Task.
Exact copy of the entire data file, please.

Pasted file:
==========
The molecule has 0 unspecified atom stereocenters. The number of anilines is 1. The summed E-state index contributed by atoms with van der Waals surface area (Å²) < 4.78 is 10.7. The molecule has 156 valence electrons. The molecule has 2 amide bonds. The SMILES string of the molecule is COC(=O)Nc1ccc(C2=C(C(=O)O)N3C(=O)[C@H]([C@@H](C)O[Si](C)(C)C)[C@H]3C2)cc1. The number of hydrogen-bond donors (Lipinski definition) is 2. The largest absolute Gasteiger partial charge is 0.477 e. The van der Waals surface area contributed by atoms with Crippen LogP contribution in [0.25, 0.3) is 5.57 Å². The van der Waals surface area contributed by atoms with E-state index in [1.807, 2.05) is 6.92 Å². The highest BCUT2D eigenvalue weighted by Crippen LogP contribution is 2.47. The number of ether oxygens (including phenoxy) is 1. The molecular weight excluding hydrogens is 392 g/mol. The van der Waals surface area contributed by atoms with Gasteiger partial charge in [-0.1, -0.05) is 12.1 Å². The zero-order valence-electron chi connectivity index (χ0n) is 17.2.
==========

The molecule has 0 unspecified atom stereocenters. The number of anilines is 1. The summed E-state index contributed by atoms with van der Waals surface area (Å²) < 4.78 is 10.7. The molecule has 156 valence electrons. The molecule has 2 amide bonds. The SMILES string of the molecule is COC(=O)Nc1ccc(C2=C(C(=O)O)N3C(=O)[C@H]([C@@H](C)O[Si](C)(C)C)[C@H]3C2)cc1. The number of hydrogen-bond donors (Lipinski definition) is 2. The largest absolute Gasteiger partial charge is 0.477 e. The van der Waals surface area contributed by atoms with Crippen LogP contribution in [0.25, 0.3) is 5.57 Å². The van der Waals surface area contributed by atoms with E-state index in [1.807, 2.05) is 6.92 Å². The highest BCUT2D eigenvalue weighted by Crippen LogP contribution is 2.47. The number of ether oxygens (including phenoxy) is 1. The molecular weight excluding hydrogens is 392 g/mol. The van der Waals surface area contributed by atoms with Gasteiger partial charge in [-0.1, -0.05) is 12.1 Å². The zero-order valence-electron chi connectivity index (χ0n) is 17.2.